4. Partial pressures and synthetic spectra
For the comparison with our ISO observations we calculated synthetic opacity sampling spectra in the wavelength range between 2 and 12 µm for the maximum and minimum light phases of the dynamical model as well as for two MARCS models. The molecules CO, CH, C2, CN, HCN, C3, and C2H2 were included in the model atmosphere calculation as well as in the spectrum computation.
In Fig. 2 we show the pressure-temperature structure of the main spectrum forming region at the maximum and minimum phase of the dynamical model. Although there is a general decrease in the ratio of polyatomic to diatomic molecules with the increase in temperature inwards a steep increase of the gas pressure as caused by a shock (e.g. at about 2100 K in Fig. 2) can locally invert this trend. For this reason the hydrodynamical models predict for example two distinct peaks in the partial pressure of C2H2 (and other polyatomics), as is clearly seen in the figure.
C2 forms deep in the atmosphere and its partial pressure drops rapidly at K. The bulk of the C2 band system is in the visual spectral region, but a relatively strong Ballik-Ramsay electronic transition appears around 2.5 µm originating in regions with 2500 K. The formation of C3 requires a combination of high pressure and relatively low temperature and its partial pressure therefore has a rather narrow peak around 2000 K. Its main spectral feature is the fundamental C-C stretching at 5 µm which forms in atmospheric layers with temperatures around 2000 K. On the other hand, the partial pressure of C2H2 has a very broad distribution stretching toward much lower temperatures than C3. The formation of C2H2 in a hydrogen dominated atmosphere is less sensitive to the density than C3 but more sensitive to temperature. The main features of this molecule (at 2.5, 3, 3.8, 7-8 and around 14 µm) originate from layers with temperatures around 2000 K or cooler. HCN is more abundant than C2H2 and C3 in the deeper layers of the atmosphere, but its partial pressure is an order of magnitude lower than the one of C2H2 in the upper layers. The strongest HCN bands are at 3 µm, in the 7 µm region, and around 14 µm. The absorption originates at temperatures between about 2000 and 3000 K. The partial pressure of CO follows the structure of the gas pressure at a level of about 3 orders of magnitude below the gas pressure, throughout the region presented in Fig. 2. The CO bands at 5 and 2.5 µm are blended with several other bands, but its trace can be seen in both cases. The CO features form in regions hotter than about 2500 K.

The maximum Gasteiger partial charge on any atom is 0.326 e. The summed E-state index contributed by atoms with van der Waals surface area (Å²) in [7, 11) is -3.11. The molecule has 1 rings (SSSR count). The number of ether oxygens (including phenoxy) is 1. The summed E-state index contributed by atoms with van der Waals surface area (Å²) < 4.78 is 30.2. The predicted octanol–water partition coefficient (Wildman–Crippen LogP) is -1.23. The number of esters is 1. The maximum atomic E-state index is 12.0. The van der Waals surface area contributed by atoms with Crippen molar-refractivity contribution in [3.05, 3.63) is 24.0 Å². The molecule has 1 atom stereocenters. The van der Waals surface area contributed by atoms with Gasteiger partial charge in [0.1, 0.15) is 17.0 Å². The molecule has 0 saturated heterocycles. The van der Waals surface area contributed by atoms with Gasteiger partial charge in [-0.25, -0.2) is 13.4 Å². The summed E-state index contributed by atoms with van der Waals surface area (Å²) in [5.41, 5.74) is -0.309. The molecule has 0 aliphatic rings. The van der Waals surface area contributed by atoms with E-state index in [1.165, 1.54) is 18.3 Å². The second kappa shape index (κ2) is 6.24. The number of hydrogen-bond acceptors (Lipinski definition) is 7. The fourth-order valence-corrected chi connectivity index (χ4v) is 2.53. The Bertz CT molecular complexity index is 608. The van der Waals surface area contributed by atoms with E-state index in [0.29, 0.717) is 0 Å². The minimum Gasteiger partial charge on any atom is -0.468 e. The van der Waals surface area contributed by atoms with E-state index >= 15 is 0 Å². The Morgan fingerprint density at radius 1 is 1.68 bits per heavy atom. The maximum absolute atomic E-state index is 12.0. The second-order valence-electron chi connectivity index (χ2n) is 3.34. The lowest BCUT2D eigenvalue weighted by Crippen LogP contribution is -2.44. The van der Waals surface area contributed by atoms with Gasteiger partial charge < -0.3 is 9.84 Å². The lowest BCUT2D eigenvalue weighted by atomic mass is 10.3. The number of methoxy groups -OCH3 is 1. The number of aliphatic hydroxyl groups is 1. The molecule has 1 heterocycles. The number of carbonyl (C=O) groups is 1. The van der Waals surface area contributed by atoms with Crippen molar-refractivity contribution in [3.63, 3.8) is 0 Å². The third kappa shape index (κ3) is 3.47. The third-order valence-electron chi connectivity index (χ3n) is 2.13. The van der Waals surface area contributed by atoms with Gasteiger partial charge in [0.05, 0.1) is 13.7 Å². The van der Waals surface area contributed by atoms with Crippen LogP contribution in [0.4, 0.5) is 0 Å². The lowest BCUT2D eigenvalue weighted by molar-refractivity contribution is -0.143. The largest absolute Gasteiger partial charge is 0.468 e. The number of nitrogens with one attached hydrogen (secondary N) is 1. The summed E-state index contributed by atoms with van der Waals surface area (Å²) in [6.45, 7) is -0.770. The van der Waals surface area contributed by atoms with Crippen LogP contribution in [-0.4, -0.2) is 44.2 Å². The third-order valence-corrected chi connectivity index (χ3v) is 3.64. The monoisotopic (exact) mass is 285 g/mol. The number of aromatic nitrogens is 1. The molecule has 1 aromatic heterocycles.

© European Southern Observatory (ESO) 1998
Online publication: June 26, 1998